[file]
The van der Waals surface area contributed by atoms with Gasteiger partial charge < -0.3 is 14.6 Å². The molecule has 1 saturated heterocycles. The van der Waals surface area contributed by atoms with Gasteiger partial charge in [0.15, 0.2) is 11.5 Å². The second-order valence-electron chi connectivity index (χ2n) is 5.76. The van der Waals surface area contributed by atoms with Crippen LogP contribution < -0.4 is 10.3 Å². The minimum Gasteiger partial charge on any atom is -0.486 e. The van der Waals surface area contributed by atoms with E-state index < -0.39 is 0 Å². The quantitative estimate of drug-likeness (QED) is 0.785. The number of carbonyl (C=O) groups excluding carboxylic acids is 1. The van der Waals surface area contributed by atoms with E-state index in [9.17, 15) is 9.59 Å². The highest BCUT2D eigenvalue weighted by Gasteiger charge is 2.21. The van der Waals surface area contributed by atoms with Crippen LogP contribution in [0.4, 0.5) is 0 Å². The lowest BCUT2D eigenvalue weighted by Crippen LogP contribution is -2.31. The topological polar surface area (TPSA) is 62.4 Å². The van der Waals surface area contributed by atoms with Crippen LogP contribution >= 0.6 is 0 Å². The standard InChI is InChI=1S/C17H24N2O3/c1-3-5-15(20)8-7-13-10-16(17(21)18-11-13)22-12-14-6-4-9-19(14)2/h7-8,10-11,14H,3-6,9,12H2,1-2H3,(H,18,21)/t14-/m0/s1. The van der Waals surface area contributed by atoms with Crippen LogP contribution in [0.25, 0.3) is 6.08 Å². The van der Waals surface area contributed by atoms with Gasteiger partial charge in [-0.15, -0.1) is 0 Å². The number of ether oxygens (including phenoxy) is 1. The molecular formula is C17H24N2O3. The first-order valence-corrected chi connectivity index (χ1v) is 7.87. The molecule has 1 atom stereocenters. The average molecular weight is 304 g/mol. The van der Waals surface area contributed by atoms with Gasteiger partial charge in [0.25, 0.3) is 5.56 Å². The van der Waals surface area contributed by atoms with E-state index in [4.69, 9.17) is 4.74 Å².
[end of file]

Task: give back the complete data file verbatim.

The van der Waals surface area contributed by atoms with Gasteiger partial charge < -0.3 is 14.6 Å². The molecule has 1 saturated heterocycles. The van der Waals surface area contributed by atoms with Gasteiger partial charge in [0.15, 0.2) is 11.5 Å². The second-order valence-electron chi connectivity index (χ2n) is 5.76. The van der Waals surface area contributed by atoms with Crippen LogP contribution < -0.4 is 10.3 Å². The minimum Gasteiger partial charge on any atom is -0.486 e. The van der Waals surface area contributed by atoms with E-state index < -0.39 is 0 Å². The quantitative estimate of drug-likeness (QED) is 0.785. The number of carbonyl (C=O) groups excluding carboxylic acids is 1. The van der Waals surface area contributed by atoms with E-state index in [9.17, 15) is 9.59 Å². The highest BCUT2D eigenvalue weighted by Gasteiger charge is 2.21. The van der Waals surface area contributed by atoms with Crippen LogP contribution in [0.4, 0.5) is 0 Å². The lowest BCUT2D eigenvalue weighted by Crippen LogP contribution is -2.31. The topological polar surface area (TPSA) is 62.4 Å². The van der Waals surface area contributed by atoms with Crippen LogP contribution >= 0.6 is 0 Å². The standard InChI is InChI=1S/C17H24N2O3/c1-3-5-15(20)8-7-13-10-16(17(21)18-11-13)22-12-14-6-4-9-19(14)2/h7-8,10-11,14H,3-6,9,12H2,1-2H3,(H,18,21)/t14-/m0/s1. The van der Waals surface area contributed by atoms with Crippen LogP contribution in [0.25, 0.3) is 6.08 Å². The van der Waals surface area contributed by atoms with Gasteiger partial charge in [-0.15, -0.1) is 0 Å². The number of ether oxygens (including phenoxy) is 1. The molecular formula is C17H24N2O3. The first-order valence-corrected chi connectivity index (χ1v) is 7.87. The molecule has 1 atom stereocenters. The average molecular weight is 304 g/mol. The van der Waals surface area contributed by atoms with Gasteiger partial charge in [0.25, 0.3) is 5.56 Å². The van der Waals surface area contributed by atoms with E-state index in [4.69, 9.17) is 4.74 Å².